People have encouraged Wendy Mazaros to tell her story for years. And for good reason. There’s something about the runaway-turned-mob wife that captures the imagination. She’s been the subject of media attention for decades—from ’70s-era newspaper articles to an upcoming spot on the Discovery Channel’s I Married a Mobster to an appearance in a video installation in the new Mob Museum. But there’s a big difference between telling your story and having it told.
With Vegas Rag Doll: A True Story of Terror and Survival as the Wife of a Mob Hitman (Stephens Press, $25), Mazaros and her co-writer, local journalist Joe Schoenmann, have at last told the tale straight from the source. So far, the book has been a success, reaching its fifth printing since its October release. Nevertheless, the writing process turned out to be more difficult than Mazaros had imagined.
The book begins with a Las Vegas family in the late 1960s. The city Mazaros portrays is captivating. We get glimpses of her tying her horse up at Caesars Palace and of racing horses with her friend down the Strip while spectators bet on the victor. “The town back then was filled with Western themes, and flashy guys and cars, cowboys and mobsters,” she recalls.
Mazaros ran away from home in 1970 at age 15. She then spent some time living lavishly in the Binion’s Horseshoe Club with Teddy Binion, son of the club owner, Benny Binion. Over the course of the book, the enchantment of the casino life is replaced with something much darker as Binion forces her to sleep with high-rollers and eventually passes her off to mob hitman Tom Hanley.
Despite a 39-year age difference, Mazaros eventually married Hanley, becoming, as the book describes it, a “silent witness.” In addition to him being suspected of about 20 murders, Mazaros believes that her husband participated in the killing of both President John F. Kennedy and Teamster boss Jimmy Hoffa.
The mob life came to a head when Mazaros was arrested for the 1977 murder of Culinary Union head Al Bramlet. Those charges were dropped, but she was then briefly held for conspiracy for the murder of Bramlet, a crime that sent Hanley to jail, where he died a year later.
Mazaros wrote Vegas Rag Doll to help runaways. Not only did she dedicate the book to runaway children, but she has also been a foster parent to a runaway child. “My doors are always open to any child in need,” says Mazaros, who donates to Nevada Diabetes Camp for Kids and National Runaway Month. “If I had enough money, I would be the old woman in the shoe. I would be down on Fremont Street and Las Vegas Boulevard, picking up all the kids in need.”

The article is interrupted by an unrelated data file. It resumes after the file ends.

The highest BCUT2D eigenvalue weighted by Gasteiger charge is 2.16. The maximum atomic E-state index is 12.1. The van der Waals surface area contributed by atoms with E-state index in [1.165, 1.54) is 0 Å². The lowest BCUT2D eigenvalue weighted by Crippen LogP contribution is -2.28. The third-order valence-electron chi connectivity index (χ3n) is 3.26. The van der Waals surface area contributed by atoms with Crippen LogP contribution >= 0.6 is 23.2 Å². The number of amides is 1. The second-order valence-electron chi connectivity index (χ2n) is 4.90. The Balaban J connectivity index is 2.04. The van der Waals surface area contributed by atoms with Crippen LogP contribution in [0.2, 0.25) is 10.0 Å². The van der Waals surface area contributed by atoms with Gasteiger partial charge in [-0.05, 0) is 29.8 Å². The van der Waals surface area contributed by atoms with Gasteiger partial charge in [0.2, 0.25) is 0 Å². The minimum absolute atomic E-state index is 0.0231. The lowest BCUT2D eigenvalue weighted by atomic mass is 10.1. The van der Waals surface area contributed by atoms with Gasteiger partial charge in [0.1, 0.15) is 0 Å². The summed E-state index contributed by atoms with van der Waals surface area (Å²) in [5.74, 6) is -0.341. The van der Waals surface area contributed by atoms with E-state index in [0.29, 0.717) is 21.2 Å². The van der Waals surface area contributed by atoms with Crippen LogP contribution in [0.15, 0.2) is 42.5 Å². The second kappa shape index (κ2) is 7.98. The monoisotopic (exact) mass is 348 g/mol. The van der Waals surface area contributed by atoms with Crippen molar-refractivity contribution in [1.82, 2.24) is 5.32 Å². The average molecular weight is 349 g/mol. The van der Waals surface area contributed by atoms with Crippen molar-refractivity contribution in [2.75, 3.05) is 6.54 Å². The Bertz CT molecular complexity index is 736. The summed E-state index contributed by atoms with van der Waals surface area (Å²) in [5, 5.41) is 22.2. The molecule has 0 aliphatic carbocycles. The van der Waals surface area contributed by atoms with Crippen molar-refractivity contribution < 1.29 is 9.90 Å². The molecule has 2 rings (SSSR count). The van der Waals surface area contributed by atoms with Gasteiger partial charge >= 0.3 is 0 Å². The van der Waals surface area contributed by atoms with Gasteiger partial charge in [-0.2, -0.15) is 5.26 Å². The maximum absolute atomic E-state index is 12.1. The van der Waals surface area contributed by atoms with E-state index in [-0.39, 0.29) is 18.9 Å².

Perhaps it was the glamorous book cover depicting a beautiful woman and a silhouette of a gun, but Mazaros feels she didn’t reach her goal of helping runaways. “There wasn’t enough in the book to scare them,” Mazaros says. “But I was trying to show them what happens if you run away from home. It doesn’t solve your problems. It can put you in the ‘circle of terror.’ My life would have been a lot different if I had not run away from home… Nightlife was glamorous, exciting and kind of romantic, but then I was thrown into the circle of terror, and it was in the deepest, darkest places in Las Vegas, and I couldn’t escape.”
When Mazaros read a rough draft of Vegas Rag Doll, she broke down when she reached the scene of her being sent to Texas to work at a brothel. “I just started crying, and I couldn’t stop,” Mazaros says. “I have more pain than anyone can ever imagine.” That’s when she realized she needed to seek professional help. Mazaros made an appointment with a psychologist, whom she still sees weekly. She was diagnosed with Post Traumatic Stress Disorder and Stockholm syndrome (a psychological phenomenon in which the person in a hostage situation feels sympathy for their captor). “These sessions really help me,” Mazaros says. “Some hidden memory will resurface, and I can talk about it with my psychologist.”
In response to the return of her suppressed memories, Mazaros says, “I wish I never would have [written the book].” But since she did, she is moving toward some sort of resolution. Mazaros is determined to finish getting her complete story out there. She feels Vegas Rag Doll is a good starting point, but that there’s much more to be said.
“This is how I intend to heal myself. I’ll dump all of these other memories into another book, and be done with it,” Mazaros says. “My psychologist says it doesn’t work that way. And I do worry. What will this next book do to me? What other memories will come out? I guess I’ll be a patient for a while.”